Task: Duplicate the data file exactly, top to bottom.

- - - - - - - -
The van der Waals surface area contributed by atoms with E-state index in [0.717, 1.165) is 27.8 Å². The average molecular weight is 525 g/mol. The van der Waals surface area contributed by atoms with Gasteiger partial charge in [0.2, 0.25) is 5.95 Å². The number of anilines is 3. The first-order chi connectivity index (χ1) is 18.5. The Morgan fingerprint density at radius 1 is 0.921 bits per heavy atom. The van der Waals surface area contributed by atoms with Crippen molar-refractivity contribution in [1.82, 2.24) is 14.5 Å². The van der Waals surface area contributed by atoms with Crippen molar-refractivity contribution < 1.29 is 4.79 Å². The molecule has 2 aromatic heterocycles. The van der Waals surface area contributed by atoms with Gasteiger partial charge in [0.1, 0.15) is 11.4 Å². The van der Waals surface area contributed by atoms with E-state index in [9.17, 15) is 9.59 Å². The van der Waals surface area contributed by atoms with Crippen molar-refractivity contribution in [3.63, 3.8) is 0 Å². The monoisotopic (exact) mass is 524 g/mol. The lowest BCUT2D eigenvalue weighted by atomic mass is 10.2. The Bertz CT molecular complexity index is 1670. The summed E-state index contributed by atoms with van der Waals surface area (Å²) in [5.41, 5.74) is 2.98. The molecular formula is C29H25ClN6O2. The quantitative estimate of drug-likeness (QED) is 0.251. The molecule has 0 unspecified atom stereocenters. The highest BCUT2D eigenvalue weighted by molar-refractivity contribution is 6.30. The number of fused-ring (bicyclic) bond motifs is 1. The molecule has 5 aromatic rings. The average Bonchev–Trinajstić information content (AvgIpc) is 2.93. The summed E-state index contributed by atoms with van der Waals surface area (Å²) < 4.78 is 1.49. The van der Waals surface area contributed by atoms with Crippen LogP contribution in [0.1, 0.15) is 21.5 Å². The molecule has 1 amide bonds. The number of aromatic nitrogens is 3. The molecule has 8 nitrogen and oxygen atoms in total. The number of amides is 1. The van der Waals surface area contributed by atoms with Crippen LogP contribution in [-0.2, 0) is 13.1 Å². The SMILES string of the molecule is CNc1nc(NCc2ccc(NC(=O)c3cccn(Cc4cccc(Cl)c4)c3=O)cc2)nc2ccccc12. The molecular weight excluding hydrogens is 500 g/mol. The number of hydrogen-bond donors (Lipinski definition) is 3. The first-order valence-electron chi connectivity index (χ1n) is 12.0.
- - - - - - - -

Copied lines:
The van der Waals surface area contributed by atoms with E-state index in [0.717, 1.165) is 27.8 Å². The average molecular weight is 525 g/mol. The van der Waals surface area contributed by atoms with Gasteiger partial charge in [0.2, 0.25) is 5.95 Å². The number of anilines is 3. The first-order chi connectivity index (χ1) is 18.5. The Morgan fingerprint density at radius 1 is 0.921 bits per heavy atom. The van der Waals surface area contributed by atoms with Crippen molar-refractivity contribution in [1.82, 2.24) is 14.5 Å². The van der Waals surface area contributed by atoms with Crippen molar-refractivity contribution < 1.29 is 4.79 Å². The molecule has 2 aromatic heterocycles. The van der Waals surface area contributed by atoms with Gasteiger partial charge in [0.1, 0.15) is 11.4 Å². The van der Waals surface area contributed by atoms with E-state index in [9.17, 15) is 9.59 Å². The van der Waals surface area contributed by atoms with Crippen molar-refractivity contribution in [3.63, 3.8) is 0 Å². The monoisotopic (exact) mass is 524 g/mol. The lowest BCUT2D eigenvalue weighted by atomic mass is 10.2. The Bertz CT molecular complexity index is 1670. The summed E-state index contributed by atoms with van der Waals surface area (Å²) in [5.41, 5.74) is 2.98. The molecular formula is C29H25ClN6O2. The quantitative estimate of drug-likeness (QED) is 0.251. The molecule has 0 unspecified atom stereocenters. The highest BCUT2D eigenvalue weighted by molar-refractivity contribution is 6.30. The number of fused-ring (bicyclic) bond motifs is 1. The molecule has 5 aromatic rings. The average Bonchev–Trinajstić information content (AvgIpc) is 2.93. The summed E-state index contributed by atoms with van der Waals surface area (Å²) < 4.78 is 1.49. The van der Waals surface area contributed by atoms with Crippen LogP contribution in [0.1, 0.15) is 21.5 Å². The molecule has 1 amide bonds. The number of aromatic nitrogens is 3. The molecule has 8 nitrogen and oxygen atoms in total. The number of amides is 1. The van der Waals surface area contributed by atoms with Crippen LogP contribution in [-0.2, 0) is 13.1 Å². The SMILES string of the molecule is CNc1nc(NCc2ccc(NC(=O)c3cccn(Cc4cccc(Cl)c4)c3=O)cc2)nc2ccccc12. The molecular weight excluding hydrogens is 500 g/mol. The number of hydrogen-bond donors (Lipinski definition) is 3. The first-order valence-electron chi connectivity index (χ1n) is 12.0.